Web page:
Are we all in the brown stuff if Times paywall fails?

For a media
hack like me, it’s had more twists and turns and dragged out longer than
the final series of Lost; and the budget-busting climax is still yet to come.

This week’s launch of the repurposed
websites for The Times and now standalone Sunday Times are nothing short of a
landmark in the evolution of the British Press industry.

It is the first major step on the
path to News International’s phased introduction of online paywalls. The idea of charging people to
access content online was first aired by Rupert Murdoch last summer, and the
debate over the viability of the model has been raging ever since.

Erecting paywalls around daily
news may yet prove to be “completely antithetical” to the way the web works, as eloquently expressed by The Guardian’s editor Alan Rusbridger.

His position appeared to be bolstered by research published this week which found that most consumers (91%) would be
unwilling to pay £1 a day or £2 a week to access the Times Online. Only 5% said they would pay £2 for a week’s digital
subscription, although a further
4% said they would pay £1 for a day’s access.

And it was not just The Times that the public would be unwilling
to pay for. Give or take
one or two percentage points, the proportion unwilling to pay was the same for
The Guardian, The Daily Telegraph, Daily Mail and The Independent.

Meanwhile, speaking at last month’s PPA Magazine Conference, Stevie Spring, the chief
executive of Future, noted that Murdoch’s paywalls “break the basic rules of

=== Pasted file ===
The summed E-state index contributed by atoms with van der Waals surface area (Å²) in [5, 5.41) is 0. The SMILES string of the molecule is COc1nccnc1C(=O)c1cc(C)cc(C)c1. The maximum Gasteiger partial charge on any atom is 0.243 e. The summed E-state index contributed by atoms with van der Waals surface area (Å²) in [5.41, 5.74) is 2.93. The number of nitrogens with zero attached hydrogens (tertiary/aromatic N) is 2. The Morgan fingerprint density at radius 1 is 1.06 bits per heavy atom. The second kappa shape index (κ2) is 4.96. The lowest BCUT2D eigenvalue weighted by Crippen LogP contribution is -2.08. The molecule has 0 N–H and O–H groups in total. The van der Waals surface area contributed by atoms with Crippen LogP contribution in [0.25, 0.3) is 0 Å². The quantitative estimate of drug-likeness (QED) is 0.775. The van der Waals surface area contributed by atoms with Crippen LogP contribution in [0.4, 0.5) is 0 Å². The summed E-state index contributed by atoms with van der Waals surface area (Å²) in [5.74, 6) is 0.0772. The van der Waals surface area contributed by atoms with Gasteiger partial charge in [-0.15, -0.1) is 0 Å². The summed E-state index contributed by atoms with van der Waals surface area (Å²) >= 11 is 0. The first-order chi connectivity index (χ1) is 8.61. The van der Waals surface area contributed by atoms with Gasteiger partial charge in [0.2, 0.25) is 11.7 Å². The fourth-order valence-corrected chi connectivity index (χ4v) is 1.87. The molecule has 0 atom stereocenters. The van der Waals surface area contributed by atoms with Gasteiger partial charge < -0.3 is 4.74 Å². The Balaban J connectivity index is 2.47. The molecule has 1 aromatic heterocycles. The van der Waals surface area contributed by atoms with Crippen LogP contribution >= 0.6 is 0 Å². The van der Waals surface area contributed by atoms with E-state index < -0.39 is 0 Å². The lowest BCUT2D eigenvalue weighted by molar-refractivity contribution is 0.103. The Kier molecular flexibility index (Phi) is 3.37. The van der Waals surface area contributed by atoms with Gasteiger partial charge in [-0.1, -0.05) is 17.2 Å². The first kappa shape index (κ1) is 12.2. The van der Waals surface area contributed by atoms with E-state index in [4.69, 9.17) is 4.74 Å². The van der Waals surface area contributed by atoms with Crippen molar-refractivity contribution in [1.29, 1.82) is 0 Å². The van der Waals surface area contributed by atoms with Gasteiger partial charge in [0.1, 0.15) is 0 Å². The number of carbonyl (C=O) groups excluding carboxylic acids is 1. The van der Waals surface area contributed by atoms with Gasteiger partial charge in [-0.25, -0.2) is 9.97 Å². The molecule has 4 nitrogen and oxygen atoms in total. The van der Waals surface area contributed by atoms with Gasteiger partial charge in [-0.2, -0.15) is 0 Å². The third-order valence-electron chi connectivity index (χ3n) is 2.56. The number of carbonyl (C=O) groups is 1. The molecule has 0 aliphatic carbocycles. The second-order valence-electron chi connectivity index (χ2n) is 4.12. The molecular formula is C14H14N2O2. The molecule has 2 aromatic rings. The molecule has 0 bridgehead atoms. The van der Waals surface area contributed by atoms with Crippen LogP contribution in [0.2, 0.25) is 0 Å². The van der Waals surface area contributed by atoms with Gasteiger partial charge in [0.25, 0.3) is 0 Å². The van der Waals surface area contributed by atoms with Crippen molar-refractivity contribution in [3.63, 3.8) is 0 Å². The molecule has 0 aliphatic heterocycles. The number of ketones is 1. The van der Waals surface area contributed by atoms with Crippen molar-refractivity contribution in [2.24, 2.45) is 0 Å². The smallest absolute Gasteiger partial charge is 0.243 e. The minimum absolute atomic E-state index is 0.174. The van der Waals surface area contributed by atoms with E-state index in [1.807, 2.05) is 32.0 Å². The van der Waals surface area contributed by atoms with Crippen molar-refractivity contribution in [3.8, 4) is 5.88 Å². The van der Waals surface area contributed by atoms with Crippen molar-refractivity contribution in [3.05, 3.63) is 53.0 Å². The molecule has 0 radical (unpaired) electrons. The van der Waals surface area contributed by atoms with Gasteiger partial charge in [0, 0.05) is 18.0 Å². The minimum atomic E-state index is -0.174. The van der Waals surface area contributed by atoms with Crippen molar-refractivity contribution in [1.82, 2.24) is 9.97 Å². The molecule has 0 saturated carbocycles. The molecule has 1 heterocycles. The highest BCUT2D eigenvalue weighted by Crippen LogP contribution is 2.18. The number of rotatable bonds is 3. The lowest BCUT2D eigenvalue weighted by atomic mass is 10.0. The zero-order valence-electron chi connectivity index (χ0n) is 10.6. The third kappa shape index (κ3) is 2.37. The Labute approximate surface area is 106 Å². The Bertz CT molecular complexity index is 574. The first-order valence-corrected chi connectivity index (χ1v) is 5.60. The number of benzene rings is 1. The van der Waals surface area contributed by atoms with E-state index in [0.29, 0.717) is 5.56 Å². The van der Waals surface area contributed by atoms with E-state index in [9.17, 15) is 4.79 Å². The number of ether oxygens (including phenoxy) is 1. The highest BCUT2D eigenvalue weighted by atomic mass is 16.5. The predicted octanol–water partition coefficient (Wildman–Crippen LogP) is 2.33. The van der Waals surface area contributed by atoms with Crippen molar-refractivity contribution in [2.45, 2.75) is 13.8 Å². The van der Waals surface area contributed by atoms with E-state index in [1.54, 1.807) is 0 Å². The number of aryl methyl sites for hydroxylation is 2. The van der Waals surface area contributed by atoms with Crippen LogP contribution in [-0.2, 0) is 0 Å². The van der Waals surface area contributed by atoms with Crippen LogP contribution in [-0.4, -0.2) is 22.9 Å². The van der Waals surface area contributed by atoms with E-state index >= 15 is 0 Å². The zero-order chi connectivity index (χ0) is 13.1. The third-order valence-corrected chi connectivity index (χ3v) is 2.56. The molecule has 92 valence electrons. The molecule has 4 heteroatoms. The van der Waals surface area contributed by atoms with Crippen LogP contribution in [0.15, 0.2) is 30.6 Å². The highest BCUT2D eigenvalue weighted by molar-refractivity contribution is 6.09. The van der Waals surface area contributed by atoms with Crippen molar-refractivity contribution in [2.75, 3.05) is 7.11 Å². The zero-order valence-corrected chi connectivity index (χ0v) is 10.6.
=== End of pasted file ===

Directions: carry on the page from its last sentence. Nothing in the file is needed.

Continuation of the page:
marketing”.

Her basic premise
is that the world is moving towards two types of content-led product – ‘access-only’ and
what she termed “collectable artefacts” (like printed magazines) – with the web largely falling into the access-only camp, meaning people
will view the content if they can but rarely find it unique enough, or essential enough, to
pay for.

News International’s
management team are acutely aware of the very real dangers of slipping into a
“vault of darkness”
once payment is required, but are ploughing on
regardless.

“If it doesn’t work
than I’m in the sh*t,” joked News
Int’s commercial chief Paul Hayes
at a Brand Media event last week.
Reminding me of the old adage ‘many a true word spoken in jest’.

But the buck doesn’t stop
with Hayes, or even News International.

It’s hold your breath time for thousands working in the news business, and the many more studying on the many
oversubscribed journalism courses across the country.

Just yesterday outgoing chief executive Carolyn McCann warned of pre-tax losses at Guardian Media Group for the 12 months to March will be larger than the £90m plummet a year earlier.

Quality journalism
costs
money and it is significant that Guardian
News & Media’s MD Tim Brooks refused to rule out following Murdoch

if it proves successful.

I’m mindful that by the time the main protagonists finally realised how Lost was to going to play out, they discovered they were already dead. Let’s hope the press industry doesn’t leave it so long.

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    The research is interesting but until people can see the benefits of paying, it’s hard to guess what will happen. It is certainly interesting. I paid £10 for a month’s access to The Times iPad app and while I may not continue because I’m not a big news reader anyway, I would pay for the equivalent on a subject I am very interested in, e.g. Games and technology. Can’t wait to see how it all pans out.

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    There is only a small percentage chance the paywall will be succesful. Main reason being in the UK BBC dominates web-based news and is under no pressure to rein in it’s content spread. Britain is fairly unique in this respect. Why would anyone pay unless the content was of high value and unique?